Discussing The Power of Self-Branding with Daniel Cranney
We couldn’t be more excited to welcome our esteemed guest, Daniel Cranney, to our Champ Talks!
Hailing from Bristol, England, he is not just a front-end developer and designer but also a passionate teacher. Daniel’s journey began at the young age of thirteen when he built his first website, igniting his fascination with computers and technology. Presently, he is leading a BA Media Production degree course and successfully running Spotlight Media, a corporate video production company.
We asked a series of questions from Daniel during our Twitter Space hosted by Neha Khan & Kulsoom Awan, Community managers at Social Champ to learn about his views and thoughts on the power of Self-Branding.
Kulsoom: Can you tell our audience a bit about yourself, what you do, what industry are you in? And who exactly is Daniel Cranney?
Daniel Cranney: I ask myself that all the time. Yeah, I think I’m somebody who wears a lot of hats, really, I think, is how I would describe myself. I’m a teacher. I teach a filmmaking degree. But on the side, I’d always done things like graphic design, web design. Sort of moved around as a generalist. Then I’ve gone all in, really, on development, and I joined Twitter around the same time as I learned to code, not long after, and just started sharing my work through. So that’s kind of who I am.
Kulsoom: So let’s just deep dive into our topic of today, which is the power of self-branding. So can you tell our audience why self-branding is important in today’s digital world and its core benefits?
Daniel Cranney: Yeah, when I think about this topic, really, I’m a little bit cynical in the sense that when you think about branding yourself, it can feel kind of false, and it can feel quiet. I sort of learned that actually, I think all that self-branding is, is trying to emphasize who you are, and it’s emphasizing the strengths that you’ve got and the things that the experiences you’ve had, the skills that you’ve possessed, all the things that you can bring to different roles, different projects. And I think that self-branding is actually just about trying to understand who you are as somebody and what you can offer and then who that might be of value to. I think self-branding is just about emphasizing the things the values that you’ve got and putting those out there through content.
Neha: How does self-branding contribute to professional growth and career advancement?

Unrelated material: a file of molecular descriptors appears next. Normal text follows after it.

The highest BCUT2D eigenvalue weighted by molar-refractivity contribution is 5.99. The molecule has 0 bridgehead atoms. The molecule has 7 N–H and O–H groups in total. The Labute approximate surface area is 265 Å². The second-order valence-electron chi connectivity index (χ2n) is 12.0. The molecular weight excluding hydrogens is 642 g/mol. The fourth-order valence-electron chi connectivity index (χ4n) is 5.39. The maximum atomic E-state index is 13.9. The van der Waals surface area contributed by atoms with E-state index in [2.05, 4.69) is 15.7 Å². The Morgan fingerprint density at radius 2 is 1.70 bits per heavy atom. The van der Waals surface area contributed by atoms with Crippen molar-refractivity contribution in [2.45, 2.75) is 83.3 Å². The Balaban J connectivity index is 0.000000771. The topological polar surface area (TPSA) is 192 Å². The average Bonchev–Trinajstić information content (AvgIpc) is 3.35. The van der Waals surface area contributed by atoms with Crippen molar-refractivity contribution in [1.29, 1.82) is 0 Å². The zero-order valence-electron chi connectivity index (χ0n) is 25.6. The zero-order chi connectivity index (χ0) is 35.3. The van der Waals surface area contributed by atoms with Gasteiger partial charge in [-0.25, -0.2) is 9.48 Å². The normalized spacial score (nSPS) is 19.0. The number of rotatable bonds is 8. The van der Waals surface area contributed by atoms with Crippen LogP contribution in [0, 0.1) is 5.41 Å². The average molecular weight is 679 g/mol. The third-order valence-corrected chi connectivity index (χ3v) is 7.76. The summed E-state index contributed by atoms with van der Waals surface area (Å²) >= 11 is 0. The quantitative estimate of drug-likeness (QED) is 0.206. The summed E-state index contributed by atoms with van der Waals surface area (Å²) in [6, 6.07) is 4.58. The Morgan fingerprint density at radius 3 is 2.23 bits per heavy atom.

Daniel Cranney: Yeah, I think that what it’s about doing is accepting that, in some ways, you don’t like to think of yourself as a product, but you are in some way trying to target an audience in the same way you would with a product. And I think that’s what I know the name is self-explanatory. When it says self-branding, it suggests what it is we’re talking about. I think it’s not just professional growth, it’s personal growth as well. I think that you can start to recognize what skills you’ve got and what strengths you’ve got before you have to package those things up.
Neha: How can social media platforms be utilized to enhance personal growth efforts?
Daniel Cranney: I think it’s about finding the one that suits you. It obviously depends on the kinds of content that you create. You’re going to find that certain content goes down better on certain platforms than it does on others. But I think that actually viewing it not as like a chore, something that you need to do, like, oh, now I need to brand myself. I don’t think it should be like that. I think that some people view it like that because they see it as it’s going to be very labor-intensive; it should be something that’s quite good fun to do because it’s about presenting yourself in the right way and hopefully emphasizing the parts of your character that are good because that’s kind of what this is all about, right? You can have an opinion, you can voice who you are on social media, and I think that should be fun rather than a chore.
Neha: What role does content creation play in building an online presence and personal branding?